Dr. Martin Luther King’s “I have a dream” speech at the Lincoln Memorial is one of the most well-known and celebrated monologues of all time, and for good reason. It is vivid in its imagery, stirring in its tone, and clear in its aspirations—but it’s probably other things that we don’t remember.
Most white progressives and moderates (and perhaps less self-aware conservatives) would say they love the speech.
But, do we really love it or do we just think we love it?
Do we love the idea of the equality it alludes to more than what it will take to manifest and maintain that equality?
Do we want the beautiful dream without paying the unpleasant cost in our waking lives?
Do we simply hope for everyone to reach the mountaintop without being willing to descend to make sure everyone makes it up the face?
When professed white allies of racial justice read through or listen attentively to Dr. King’s speech, we realize that it isn’t as comforting as we might want it to be for those of us of profound privilege. There is cost and messiness and there are expectations of change and sacrifice and discomfort:
Dr. Kings says:
We have also come to his hallowed spot to remind America of the fierce urgency of now. This is no time to engage in the luxury of cooling off or to take the tranquilizing drug of gradualism.
He goes on:
It would be fatal for the nation to overlook the urgency of the moment. This sweltering summer of the Negro’s legitimate discontent will not pass until there is an invigorating autumn of freedom and equality. 1963 is not an end, but a beginning. Those who hope that the Negro needed to blow off steam and will now be content will have a rude awakening if the nation returns to business as usual. There will be neither rest nor tranquility in America until the Negro is granted his citizenship rights. The whirlwinds of revolt will continue to shake the foundations of our nation until the bright day of justice emerges.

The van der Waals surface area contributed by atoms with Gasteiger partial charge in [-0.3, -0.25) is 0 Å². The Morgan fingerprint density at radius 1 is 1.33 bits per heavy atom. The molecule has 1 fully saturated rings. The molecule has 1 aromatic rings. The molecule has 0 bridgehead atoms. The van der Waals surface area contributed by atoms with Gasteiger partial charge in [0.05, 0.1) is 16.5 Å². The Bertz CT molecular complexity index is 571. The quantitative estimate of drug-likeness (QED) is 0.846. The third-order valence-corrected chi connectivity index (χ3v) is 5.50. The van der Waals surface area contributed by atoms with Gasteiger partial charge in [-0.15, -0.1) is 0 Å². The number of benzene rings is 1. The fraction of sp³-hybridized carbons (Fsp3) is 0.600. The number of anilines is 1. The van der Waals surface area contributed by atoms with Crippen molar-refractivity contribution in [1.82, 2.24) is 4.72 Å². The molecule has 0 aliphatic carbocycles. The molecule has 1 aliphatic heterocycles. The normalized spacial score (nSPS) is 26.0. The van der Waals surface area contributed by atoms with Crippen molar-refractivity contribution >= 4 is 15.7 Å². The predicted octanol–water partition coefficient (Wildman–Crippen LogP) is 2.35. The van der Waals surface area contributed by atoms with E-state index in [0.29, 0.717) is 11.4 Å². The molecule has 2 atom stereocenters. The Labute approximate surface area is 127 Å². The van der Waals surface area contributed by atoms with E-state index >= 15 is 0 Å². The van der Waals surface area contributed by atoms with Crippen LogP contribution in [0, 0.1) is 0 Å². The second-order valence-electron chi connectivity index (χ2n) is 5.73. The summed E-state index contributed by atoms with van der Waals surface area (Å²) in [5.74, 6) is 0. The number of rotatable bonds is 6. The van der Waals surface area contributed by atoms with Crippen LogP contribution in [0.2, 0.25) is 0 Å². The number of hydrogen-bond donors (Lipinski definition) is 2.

Dr. King assures us that incarnating the dream of the glorious mountaintop isn’t going to be easy or pretty. He is forecasting turbulence and guaranteeing struggle. He is laying out the cost and the necessary frictions. This is not some tame, gentle request for respect and dignity (as we often sanitize it into), it is a forceful demand for it, and he warns against dangerous contentment of those of us believing we are anti-racists.
There are those who are asking the devotees of civil rights, when will you be satisfied? We can never be satisfied as long as the Negro is the victim of the unspeakable horrors of police brutality. We can never be satisfied as long as our bodies, heavy with the fatigue of travel, cannot gain lodging in the motels of the highways and the hotels of the cities.
We cannot be satisfied as long as the Negro’s basic mobility is from a smaller ghetto to a larger one. We can never be satisfied as long as our children are stripped of their selfhood and robbed of their dignity by signs stating: for whites only.
We cannot be satisfied as long as a Negro in Mississippi cannot vote and a Negro in New York believes he has nothing for which to vote.
No, no, we are not satisfied, and we will not be satisfied until justice rolls down like waters, and righteousness like a mighty stream.
Dr. King’s dream is one that will not simply come but it will need to be engineered, co-created, and defended through repeated action and continual sacrifice.